'Indica' vs 'Sativa' psychosis risk & terpenes

Discussion in 'Science and Nature' started by Lavender-Thief, Dec 10, 2022.

  1. Hello

    I'm interested in the pharmacology of cannabis (and other herbs).
    To put things straight from the start, with 'indica' we tend to mean broad leaf cannabis varieties that tend to be sedating. And with 'sativa' we tend to mean smaller leaf varieties of cannabis that tend to be more uplifting.
    In the exact nomenclature we're talking about 'Cannabis sativa' (hemp), Cannabis indica afghanica (indica weed), Cannabis indica indica (sativa weed) and Cannabis ruderalis.
    But I'll just use the common terms of 'indica' and 'sativa' from here on, to prevent further miscommunication.

    Of course to note: we're talking about a complex biochemistry (many cannabinoids, flavonoids and terpenes), so the truth/reality is probably a bit too complex to create such a dichotomy like 'indica' vs 'sativa'.
    Yet I'd like to dive in a bit on the subject. Even though it's a lot of speculation, instead of an exact science.

    CBD (cannabidiol) which is said to have anti-psychotic properties, and modulate the effects of THC, lowering some of the side effects that THC can give; tends to be rather low in recreational weed strains, but more abundant in medical strains.
    I can't seem to find consensus if CBD (even though rather low in recreational strains) - on average - is higher in sativa or indica.

    So what if we assume terpene contents of cannabis strains:
    The (in cannabis common) terpene myrcene is supposedly associated with a more sedating, stoning, relaxing, body high, 'indica' like effect. Indicas are typically said to contain at least 0.5% of myrcene by weight.
    And the lower myrcene content, and many times higher limonene content, with a more cerebral, uplifting, sometimes energizing, 'sativa' like effect.
    Anecdotally people tend to experience a different high/effect, associated with the smell and/or flavour of a certain cannabis variety/strain. The cannabis industry is making claims that you could basically 'sniff' out and predict the effects of a cannabis strain just by the terpene content alone.

    Linalool (a terpene also found in lavender, which as my profile name suggests is another interest of mine) has anecdotally be found to have anti-psychotic properties.
    I've got an hypothesis - as linalool can cross the blood brain barrier - that linalool could maybe modulate dopamine reception, having anti-psychotic properties as such. As lavender has been found to alter dopamine D3 receptor homeostasis in the olfactory bulb; linalool might have a say in there. but that's a different story for now.
    Linalool isn't as common in cannabis as myrcene, limonene, pinene, beta-caryophyllene and terpinolene are. But it does occur in higher concentrations in some strains, that are predominantly indicas.

    Myrcene as mentioned before, itself, tends to be a calming terpene, which again, has anecdotally been described as having anti-psychotic properties.

    So could the terpenes also explain the differences in side effects?
    I can imagine that someone who is prone to either paranoia or psychosis, will experience a difference according to the strain? Maybe a 'sativa' will aggravate their symptoms more then an 'indica' would?
    Or would say, the CBD content make a bigger difference?
    I've personally experimented with adding essential oil to cannabis, in order to modulate the effects. (as essential oils are predominantly terpenes) But didn't notice that much of a difference.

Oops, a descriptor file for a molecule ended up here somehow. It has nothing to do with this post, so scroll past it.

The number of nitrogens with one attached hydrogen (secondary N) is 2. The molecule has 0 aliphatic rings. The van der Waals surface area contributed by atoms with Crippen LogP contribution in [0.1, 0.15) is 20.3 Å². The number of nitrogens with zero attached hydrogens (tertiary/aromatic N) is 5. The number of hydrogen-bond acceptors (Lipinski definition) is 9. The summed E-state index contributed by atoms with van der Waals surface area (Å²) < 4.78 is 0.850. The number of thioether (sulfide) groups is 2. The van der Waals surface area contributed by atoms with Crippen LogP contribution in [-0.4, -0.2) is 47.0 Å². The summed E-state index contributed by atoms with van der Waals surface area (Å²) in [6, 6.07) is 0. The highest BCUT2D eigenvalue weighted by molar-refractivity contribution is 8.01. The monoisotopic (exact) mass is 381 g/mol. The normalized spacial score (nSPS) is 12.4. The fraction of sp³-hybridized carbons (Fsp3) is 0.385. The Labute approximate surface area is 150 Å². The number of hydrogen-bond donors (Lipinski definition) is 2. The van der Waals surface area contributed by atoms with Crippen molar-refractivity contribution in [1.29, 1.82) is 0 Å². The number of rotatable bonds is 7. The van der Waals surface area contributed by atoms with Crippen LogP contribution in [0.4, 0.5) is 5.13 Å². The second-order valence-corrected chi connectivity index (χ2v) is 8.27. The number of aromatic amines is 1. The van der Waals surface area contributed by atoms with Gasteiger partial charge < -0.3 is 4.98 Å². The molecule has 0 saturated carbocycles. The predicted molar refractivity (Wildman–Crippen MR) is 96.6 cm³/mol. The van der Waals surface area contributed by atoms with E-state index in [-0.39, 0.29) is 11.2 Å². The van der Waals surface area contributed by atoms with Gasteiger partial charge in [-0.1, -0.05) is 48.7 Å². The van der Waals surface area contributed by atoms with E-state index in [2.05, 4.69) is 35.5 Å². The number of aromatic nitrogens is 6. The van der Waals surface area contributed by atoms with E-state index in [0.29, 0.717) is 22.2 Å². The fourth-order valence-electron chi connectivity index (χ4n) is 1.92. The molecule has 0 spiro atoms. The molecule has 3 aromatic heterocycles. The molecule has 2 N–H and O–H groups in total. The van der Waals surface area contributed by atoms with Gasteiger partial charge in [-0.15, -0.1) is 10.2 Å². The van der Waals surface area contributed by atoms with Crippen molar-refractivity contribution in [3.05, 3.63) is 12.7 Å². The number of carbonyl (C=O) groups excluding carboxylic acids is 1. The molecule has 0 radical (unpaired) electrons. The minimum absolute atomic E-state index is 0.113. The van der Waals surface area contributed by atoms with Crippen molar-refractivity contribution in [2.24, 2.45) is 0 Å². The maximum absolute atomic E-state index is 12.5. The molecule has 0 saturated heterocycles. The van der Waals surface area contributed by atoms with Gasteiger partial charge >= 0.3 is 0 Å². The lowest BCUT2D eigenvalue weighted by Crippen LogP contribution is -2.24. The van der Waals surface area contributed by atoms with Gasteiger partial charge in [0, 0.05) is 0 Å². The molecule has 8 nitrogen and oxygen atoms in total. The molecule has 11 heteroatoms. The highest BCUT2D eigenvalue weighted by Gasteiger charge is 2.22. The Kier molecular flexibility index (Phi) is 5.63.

Let me hear your thoughts on this subject. :) It's not - yet? - an exact science after all.
    • Informative Informative x 1
  2. As you said it’s extremely difficult to take a proper scientific analysis of these types of things. Anecdotally, I have noticed that some strains affect me negatively the day after smoking, I can be more irritable, less patient and my thoughts can get a bit wild and intense. Hard to say if I’m just imagining that though but i will usually stop that strain if that happens and go back to something I know “works for me”.
    Thing is, my experiences have only been with indicas as I my focus is on pain and muscle spasm relief, for this reason I can’t comment on the indica vs sativa side of things.
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  3. #3 trojangrower, Dec 10, 2022
    Last edited: Dec 10, 2022
    First off, welcome to Grasscity @Lavender-Thief

    Have you ever heard of Ethan Budd Russo? He's a cannabis researcher that showed how much terpenes affect the moods and perception of the user (and coined the term 'entourage effect' with regard to cannabis). One interview was published in 2016 called 'The Cannabis sativa Versus Cannabis indica Debate: An Interview with Ethan Russo, MD'. This may interest you. The other paper that would interest you was recently published (Nov 2022) called 'The Nose Knows: Aroma, but Not THC Mediates the Subjective Effects of Smoked and Vaporized Cannabis Flower'; this one I attached as a .pdf.
    Hope this helps

    Attached Files:

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  4. What I see is that clients will respond much differently to the various cannabinoid/ terpene profiles. I have seen the high Myrcene flower ( I have strains that push 2%) take people to a very anxious and aggravated state in the past. Others will just melt into the couch.
    IMO…There is nothing about cannabis in general that validates the “ one size fits all “ mantra.
    • Agree Agree x 4
    • Informative Informative x 2
  5. I think it has more to do with the mental state and biological homeostasis of the user not the composition of the strain itself. I've had great experiences and terrible experiences with the same bag of weed many times.
    • Agree Agree x 1

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